Well, that's just the sloth organs, but up to a third of what is inside a sloth is sloth poop. This is not the reason sloths are so famously logy, but it can't help. Sloths don't eat anything but leaves, and they don't eat them so very fast, and they're not easy to digest. It can take up to a month to get everything you can out of a leaf. There's really nothing to do but hang around and wait. You don't get a lot of energy from leaves, either. So you're not going to see a lot of zip in a sloth. It would require some expenditure of muscle energy to sit on a branch or move around a lot, so they don't do that. They don't even rightly hang on. They just grow their fingernails out like Howard Hughes and hook themselves onto a branch and call it a day. Not a lot is going to motivate them to do anything, except once a week, when they have to throw the gearshift into Mosey and climb to the ground and poop.

They only do it once a week so you'd think they looked forward to it--I would--but it's actually a fraught time for them. They always poop in the same spot and any carnivore who might want to sample a sloth knows just where to find it, and they can just go right up to the sloth and start chewing, because of that sloth logyness problem.

So why poop on the ground, when you could just as well let fly from a high branch and get a gravity assist? Some guess that the sloth is avoiding undue noise, but I suspect an animal with a month's worth of poop inside it makes plenty of noise already. There's some speculation that the sloth goes to the ground to poop in order to provide a good substrate for the moths that breed in sloth poop and then go live in sloth fur, but that's kind of giving the sloth a lot of nobility of purpose he might not actually possess. In fact, the sloth is a universe unto itself for any number of moths and other insects, and also algae, which accumulate in its fur. The moths produce moth poop which fertilizes the algae and there's an idea that the sloth benefits from being rendered greenish and indistinct, but no one really knows. Even if a predator were to locate a big, slow, green sloth, there's a good chance it's already dead: it wouldn't look any different. So perhaps the predators lose interest. There's no obvious upside to the sloth of any of this, and frankly it's an odd mammal that can't outrun algae.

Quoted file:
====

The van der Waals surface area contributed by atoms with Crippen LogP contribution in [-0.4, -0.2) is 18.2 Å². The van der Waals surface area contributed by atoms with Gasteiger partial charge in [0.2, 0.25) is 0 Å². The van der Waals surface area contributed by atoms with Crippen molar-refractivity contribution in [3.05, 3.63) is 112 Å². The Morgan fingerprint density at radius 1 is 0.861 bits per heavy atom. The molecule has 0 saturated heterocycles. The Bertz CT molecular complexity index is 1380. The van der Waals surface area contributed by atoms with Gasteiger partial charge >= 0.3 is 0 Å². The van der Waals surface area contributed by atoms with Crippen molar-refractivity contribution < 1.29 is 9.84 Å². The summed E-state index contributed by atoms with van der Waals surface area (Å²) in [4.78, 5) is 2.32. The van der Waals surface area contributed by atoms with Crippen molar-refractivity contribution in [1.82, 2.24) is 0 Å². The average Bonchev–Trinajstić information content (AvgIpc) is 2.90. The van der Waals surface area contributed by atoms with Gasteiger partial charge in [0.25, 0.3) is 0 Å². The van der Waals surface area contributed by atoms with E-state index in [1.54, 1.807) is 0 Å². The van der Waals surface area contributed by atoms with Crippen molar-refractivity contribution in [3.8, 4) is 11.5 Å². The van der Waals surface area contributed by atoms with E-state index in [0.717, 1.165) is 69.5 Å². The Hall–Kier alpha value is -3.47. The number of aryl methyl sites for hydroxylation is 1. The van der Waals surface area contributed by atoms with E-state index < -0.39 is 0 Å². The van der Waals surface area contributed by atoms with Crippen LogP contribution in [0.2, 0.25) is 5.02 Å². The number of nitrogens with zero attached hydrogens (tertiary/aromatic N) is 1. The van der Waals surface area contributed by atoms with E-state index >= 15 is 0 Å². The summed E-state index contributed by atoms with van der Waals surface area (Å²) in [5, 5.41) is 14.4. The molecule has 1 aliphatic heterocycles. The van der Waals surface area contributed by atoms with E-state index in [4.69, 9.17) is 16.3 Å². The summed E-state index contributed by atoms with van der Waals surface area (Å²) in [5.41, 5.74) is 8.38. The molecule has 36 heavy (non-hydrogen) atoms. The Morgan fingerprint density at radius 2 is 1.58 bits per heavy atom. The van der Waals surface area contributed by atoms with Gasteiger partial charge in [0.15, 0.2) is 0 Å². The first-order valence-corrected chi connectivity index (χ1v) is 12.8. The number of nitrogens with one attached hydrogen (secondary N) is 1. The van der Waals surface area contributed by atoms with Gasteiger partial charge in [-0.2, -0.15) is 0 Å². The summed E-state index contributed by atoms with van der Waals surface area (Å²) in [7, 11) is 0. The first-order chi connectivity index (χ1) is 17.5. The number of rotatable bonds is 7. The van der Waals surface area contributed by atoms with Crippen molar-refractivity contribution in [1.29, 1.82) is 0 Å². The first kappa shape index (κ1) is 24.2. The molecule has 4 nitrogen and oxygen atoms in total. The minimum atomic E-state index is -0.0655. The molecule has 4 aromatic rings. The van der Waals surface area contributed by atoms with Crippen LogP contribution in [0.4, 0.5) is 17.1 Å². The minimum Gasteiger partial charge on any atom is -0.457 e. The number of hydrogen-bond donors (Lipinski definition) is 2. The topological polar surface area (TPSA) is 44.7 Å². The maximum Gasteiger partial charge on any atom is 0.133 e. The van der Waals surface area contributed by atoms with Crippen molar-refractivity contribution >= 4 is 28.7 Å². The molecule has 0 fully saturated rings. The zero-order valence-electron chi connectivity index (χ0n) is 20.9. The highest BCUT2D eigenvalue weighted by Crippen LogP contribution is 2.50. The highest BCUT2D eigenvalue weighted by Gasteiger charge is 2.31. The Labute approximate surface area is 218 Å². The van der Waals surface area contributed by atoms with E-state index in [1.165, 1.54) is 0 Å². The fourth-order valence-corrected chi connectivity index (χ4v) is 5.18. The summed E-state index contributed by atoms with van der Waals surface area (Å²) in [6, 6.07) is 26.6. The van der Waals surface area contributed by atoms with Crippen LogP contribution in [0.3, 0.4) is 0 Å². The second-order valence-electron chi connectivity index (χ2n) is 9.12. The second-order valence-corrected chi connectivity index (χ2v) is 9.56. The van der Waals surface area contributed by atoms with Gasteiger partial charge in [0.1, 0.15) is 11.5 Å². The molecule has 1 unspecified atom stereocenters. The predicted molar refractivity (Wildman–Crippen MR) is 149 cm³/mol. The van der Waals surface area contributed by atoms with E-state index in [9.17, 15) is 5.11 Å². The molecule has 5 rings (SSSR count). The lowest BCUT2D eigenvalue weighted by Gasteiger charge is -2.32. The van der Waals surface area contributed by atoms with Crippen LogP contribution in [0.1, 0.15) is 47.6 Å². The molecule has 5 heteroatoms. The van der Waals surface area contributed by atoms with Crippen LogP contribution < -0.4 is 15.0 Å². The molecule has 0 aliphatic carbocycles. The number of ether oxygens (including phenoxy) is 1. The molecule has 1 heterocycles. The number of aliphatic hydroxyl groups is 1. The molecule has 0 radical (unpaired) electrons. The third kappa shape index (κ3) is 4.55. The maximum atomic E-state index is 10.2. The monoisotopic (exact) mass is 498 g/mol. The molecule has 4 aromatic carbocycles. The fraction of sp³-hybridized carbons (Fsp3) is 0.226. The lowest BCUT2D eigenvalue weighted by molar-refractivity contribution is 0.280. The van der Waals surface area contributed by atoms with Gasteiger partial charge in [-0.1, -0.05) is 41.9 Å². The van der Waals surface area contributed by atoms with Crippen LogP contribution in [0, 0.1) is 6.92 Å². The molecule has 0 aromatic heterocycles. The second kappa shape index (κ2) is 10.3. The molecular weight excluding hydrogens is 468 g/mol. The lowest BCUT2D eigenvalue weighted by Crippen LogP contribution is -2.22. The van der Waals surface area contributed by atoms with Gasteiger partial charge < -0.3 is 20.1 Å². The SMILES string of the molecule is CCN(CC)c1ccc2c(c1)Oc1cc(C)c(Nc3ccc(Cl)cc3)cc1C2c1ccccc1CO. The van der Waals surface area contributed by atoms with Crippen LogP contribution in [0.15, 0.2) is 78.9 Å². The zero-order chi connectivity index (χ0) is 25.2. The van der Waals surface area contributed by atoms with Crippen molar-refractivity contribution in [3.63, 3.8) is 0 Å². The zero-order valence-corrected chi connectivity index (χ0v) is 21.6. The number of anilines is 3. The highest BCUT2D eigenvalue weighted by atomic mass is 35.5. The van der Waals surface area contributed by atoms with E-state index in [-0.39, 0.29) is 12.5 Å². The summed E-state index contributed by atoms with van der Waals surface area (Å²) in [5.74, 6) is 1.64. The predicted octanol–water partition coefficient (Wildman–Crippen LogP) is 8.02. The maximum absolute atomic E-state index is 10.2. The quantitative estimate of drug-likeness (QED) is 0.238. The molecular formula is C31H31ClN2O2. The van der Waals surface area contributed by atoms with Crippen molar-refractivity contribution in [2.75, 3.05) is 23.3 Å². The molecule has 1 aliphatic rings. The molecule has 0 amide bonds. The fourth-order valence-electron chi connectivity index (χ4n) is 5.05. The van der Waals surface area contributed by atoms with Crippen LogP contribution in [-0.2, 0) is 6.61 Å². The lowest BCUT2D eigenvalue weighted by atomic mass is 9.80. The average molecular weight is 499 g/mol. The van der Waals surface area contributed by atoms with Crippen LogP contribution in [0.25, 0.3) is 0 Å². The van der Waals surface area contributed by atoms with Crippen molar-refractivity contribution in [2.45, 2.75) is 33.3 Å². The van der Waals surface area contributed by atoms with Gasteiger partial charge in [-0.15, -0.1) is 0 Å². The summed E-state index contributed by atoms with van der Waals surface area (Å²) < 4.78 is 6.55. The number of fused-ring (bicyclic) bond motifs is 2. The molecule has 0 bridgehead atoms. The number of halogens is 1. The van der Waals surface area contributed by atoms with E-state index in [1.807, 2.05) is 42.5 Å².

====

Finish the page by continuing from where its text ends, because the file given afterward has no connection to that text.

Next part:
A sloth can be just as free-range as you please, but it's not much of a range except for the potty stop. And anyway, is there any reason a sloth moth could not equally well avail itself of sloth poop dropped from on high? I can't think of any. So why does the sloth endanger his life to go all the way to the ground to take a dump?

I'd like to think it's a matter of simple courtesy.

Wednesday, February 8, 2017

The Empty Hutch

It's quiet at first. Tater the cat has been swatted off the keyboard or plucked off the newspaper or punted from the quilt-in-progress or otherwise discouraged from expressing herself inconveniently. Minutes slide by.

Then comes the first "plink" from the dining room. Her favorite lightweight battable item, a small wooden chicken on the first shelf of the hutch, has hit the floor. It will be fine. There are three more wooden chickens on the hutch and in due time they too hit the floor. Plink. Plink. Plink.

It is important to not reward this activity by running into the dining room waving your arms and yelling "Potato Brewster, get down from there." There's nothing Tater would love more than to see you do that. That would be the highlight of her day.

There is a pause and then a new sound. The soft thub thub thub of a felted sculpture plummeting from the second shelf. Another pause. Then the scraping of a heavier item being relocated toward the front of the shelf. An ominous thunk and clatter.

At this point the human is no longer working. The human is mentally reviewing the contents of the hutch, and plotting the trajectory of the cat. Then a disturbing rattle is emitted from the dining room, its provenance sussed out, and the next target in line identified as a Steuben glass bud vase. No! The human vaults into the dining room waving her arms and screaming.

Cat, rewarded.

This is how I thought the Trump regime would be. In wave after heartsick wave of insomnia, I visualized the losses, totting up the horrors that would soon enough be coming our way: the demonization of entire segments of our society, the sharpening of the divisions among our tribes and creeds, the erosion of women's rights, the denial of science, the stripping of regulations from the financial sector, the accelerated transfer of wealth to the wealthy, the privatization of schools and public lands, the despoilment, the isolationism, and--the sharpest arrow to my aching heart--the withdrawal of the United States from the Paris Climate Agreement and the resumption of headlong investment into a fossil-fuel economy that will undo us all. I imagined each horror as another wooden chicken falling to the floor while the evil agenda churned inevitably through a Congress with an inadequate opposition, and periodically we the faithful would turn out to holler as the next beloved item hit the floor.